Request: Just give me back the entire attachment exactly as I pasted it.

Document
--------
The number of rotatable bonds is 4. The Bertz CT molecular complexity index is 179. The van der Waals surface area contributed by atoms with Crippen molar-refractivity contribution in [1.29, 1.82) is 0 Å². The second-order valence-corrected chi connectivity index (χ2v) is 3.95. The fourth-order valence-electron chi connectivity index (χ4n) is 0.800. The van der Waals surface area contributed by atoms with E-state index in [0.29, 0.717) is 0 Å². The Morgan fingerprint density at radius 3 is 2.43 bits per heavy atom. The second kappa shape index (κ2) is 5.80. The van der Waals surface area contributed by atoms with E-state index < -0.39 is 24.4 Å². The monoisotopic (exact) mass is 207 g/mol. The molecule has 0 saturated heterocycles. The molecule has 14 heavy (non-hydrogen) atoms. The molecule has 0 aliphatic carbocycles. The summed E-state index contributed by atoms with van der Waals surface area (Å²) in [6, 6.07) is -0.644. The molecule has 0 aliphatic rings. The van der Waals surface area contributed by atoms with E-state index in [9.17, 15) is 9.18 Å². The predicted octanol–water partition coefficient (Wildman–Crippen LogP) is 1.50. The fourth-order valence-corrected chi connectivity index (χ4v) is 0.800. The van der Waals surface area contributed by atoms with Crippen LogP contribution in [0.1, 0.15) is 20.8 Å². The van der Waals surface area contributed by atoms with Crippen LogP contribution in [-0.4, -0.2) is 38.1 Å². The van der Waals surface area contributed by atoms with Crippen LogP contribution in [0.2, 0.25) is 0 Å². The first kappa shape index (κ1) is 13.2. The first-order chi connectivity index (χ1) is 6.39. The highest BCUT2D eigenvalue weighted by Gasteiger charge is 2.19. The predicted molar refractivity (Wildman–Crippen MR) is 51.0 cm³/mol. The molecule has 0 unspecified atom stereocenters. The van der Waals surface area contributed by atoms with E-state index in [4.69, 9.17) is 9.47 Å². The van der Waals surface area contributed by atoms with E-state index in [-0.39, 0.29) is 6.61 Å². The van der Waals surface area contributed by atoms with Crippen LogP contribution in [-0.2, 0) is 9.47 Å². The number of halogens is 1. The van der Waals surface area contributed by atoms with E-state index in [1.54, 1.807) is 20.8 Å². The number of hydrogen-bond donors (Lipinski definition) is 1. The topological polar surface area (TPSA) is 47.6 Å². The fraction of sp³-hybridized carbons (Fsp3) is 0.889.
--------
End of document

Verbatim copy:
The number of rotatable bonds is 4. The Bertz CT molecular complexity index is 179. The van der Waals surface area contributed by atoms with Crippen molar-refractivity contribution in [1.29, 1.82) is 0 Å². The second-order valence-corrected chi connectivity index (χ2v) is 3.95. The fourth-order valence-electron chi connectivity index (χ4n) is 0.800. The van der Waals surface area contributed by atoms with E-state index in [0.29, 0.717) is 0 Å². The Morgan fingerprint density at radius 3 is 2.43 bits per heavy atom. The second kappa shape index (κ2) is 5.80. The van der Waals surface area contributed by atoms with E-state index < -0.39 is 24.4 Å². The monoisotopic (exact) mass is 207 g/mol. The molecule has 0 saturated heterocycles. The molecule has 14 heavy (non-hydrogen) atoms. The molecule has 0 aliphatic carbocycles. The summed E-state index contributed by atoms with van der Waals surface area (Å²) in [6, 6.07) is -0.644. The molecule has 0 aliphatic rings. The van der Waals surface area contributed by atoms with E-state index in [9.17, 15) is 9.18 Å². The predicted octanol–water partition coefficient (Wildman–Crippen LogP) is 1.50. The fourth-order valence-corrected chi connectivity index (χ4v) is 0.800. The van der Waals surface area contributed by atoms with Crippen LogP contribution in [0.1, 0.15) is 20.8 Å². The van der Waals surface area contributed by atoms with Crippen LogP contribution in [-0.4, -0.2) is 38.1 Å². The van der Waals surface area contributed by atoms with Crippen LogP contribution in [0.2, 0.25) is 0 Å². The first kappa shape index (κ1) is 13.2. The first-order chi connectivity index (χ1) is 6.39. The highest BCUT2D eigenvalue weighted by Gasteiger charge is 2.19. The predicted molar refractivity (Wildman–Crippen MR) is 51.0 cm³/mol. The molecule has 0 unspecified atom stereocenters. The van der Waals surface area contributed by atoms with E-state index in [4.69, 9.17) is 9.47 Å². The van der Waals surface area contributed by atoms with E-state index in [-0.39, 0.29) is 6.61 Å². The van der Waals surface area contributed by atoms with Crippen LogP contribution in [-0.2, 0) is 9.47 Å². The number of halogens is 1. The van der Waals surface area contributed by atoms with E-state index in [1.54, 1.807) is 20.8 Å². The number of hydrogen-bond donors (Lipinski definition) is 1. The topological polar surface area (TPSA) is 47.6 Å². The fraction of sp³-hybridized carbons (Fsp3) is 0.889.